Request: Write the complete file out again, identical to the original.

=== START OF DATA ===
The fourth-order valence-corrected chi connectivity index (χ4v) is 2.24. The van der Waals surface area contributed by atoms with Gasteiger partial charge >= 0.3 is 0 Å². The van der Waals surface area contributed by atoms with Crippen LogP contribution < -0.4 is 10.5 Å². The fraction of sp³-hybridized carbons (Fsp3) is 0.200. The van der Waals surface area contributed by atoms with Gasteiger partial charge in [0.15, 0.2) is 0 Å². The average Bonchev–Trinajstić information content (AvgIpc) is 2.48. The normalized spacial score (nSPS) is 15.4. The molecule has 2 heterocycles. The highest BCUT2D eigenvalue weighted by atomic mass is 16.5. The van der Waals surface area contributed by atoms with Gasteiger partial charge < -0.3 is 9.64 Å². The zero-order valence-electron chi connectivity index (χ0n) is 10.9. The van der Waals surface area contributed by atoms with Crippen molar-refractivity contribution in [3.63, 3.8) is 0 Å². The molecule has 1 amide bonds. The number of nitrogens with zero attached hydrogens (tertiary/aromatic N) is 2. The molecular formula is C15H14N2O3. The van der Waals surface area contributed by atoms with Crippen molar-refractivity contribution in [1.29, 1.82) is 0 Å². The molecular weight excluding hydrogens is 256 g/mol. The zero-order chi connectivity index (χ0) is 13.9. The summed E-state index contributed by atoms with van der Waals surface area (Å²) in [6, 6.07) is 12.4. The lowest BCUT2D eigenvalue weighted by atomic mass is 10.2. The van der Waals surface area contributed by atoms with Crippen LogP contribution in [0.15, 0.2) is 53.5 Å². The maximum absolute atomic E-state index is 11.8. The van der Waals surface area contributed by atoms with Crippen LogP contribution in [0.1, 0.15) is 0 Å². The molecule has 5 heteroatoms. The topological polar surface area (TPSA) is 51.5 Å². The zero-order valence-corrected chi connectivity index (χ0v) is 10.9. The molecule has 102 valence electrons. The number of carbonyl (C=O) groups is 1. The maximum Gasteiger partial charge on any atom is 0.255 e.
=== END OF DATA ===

The fourth-order valence-corrected chi connectivity index (χ4v) is 2.24. The van der Waals surface area contributed by atoms with Gasteiger partial charge >= 0.3 is 0 Å². The van der Waals surface area contributed by atoms with Crippen LogP contribution < -0.4 is 10.5 Å². The fraction of sp³-hybridized carbons (Fsp3) is 0.200. The van der Waals surface area contributed by atoms with Gasteiger partial charge in [0.15, 0.2) is 0 Å². The average Bonchev–Trinajstić information content (AvgIpc) is 2.48. The normalized spacial score (nSPS) is 15.4. The molecule has 2 heterocycles. The highest BCUT2D eigenvalue weighted by atomic mass is 16.5. The van der Waals surface area contributed by atoms with Gasteiger partial charge < -0.3 is 9.64 Å². The zero-order valence-electron chi connectivity index (χ0n) is 10.9. The van der Waals surface area contributed by atoms with Crippen molar-refractivity contribution in [3.63, 3.8) is 0 Å². The molecule has 1 amide bonds. The number of nitrogens with zero attached hydrogens (tertiary/aromatic N) is 2. The molecular formula is C15H14N2O3. The van der Waals surface area contributed by atoms with Crippen molar-refractivity contribution in [1.29, 1.82) is 0 Å². The molecular weight excluding hydrogens is 256 g/mol. The zero-order chi connectivity index (χ0) is 13.9. The summed E-state index contributed by atoms with van der Waals surface area (Å²) in [6, 6.07) is 12.4. The lowest BCUT2D eigenvalue weighted by atomic mass is 10.2. The van der Waals surface area contributed by atoms with Crippen LogP contribution in [0.15, 0.2) is 53.5 Å². The maximum absolute atomic E-state index is 11.8. The van der Waals surface area contributed by atoms with Crippen LogP contribution in [0.1, 0.15) is 0 Å². The molecule has 5 heteroatoms. The topological polar surface area (TPSA) is 51.5 Å². The zero-order valence-corrected chi connectivity index (χ0v) is 10.9. The molecule has 102 valence electrons. The number of carbonyl (C=O) groups is 1. The maximum Gasteiger partial charge on any atom is 0.255 e.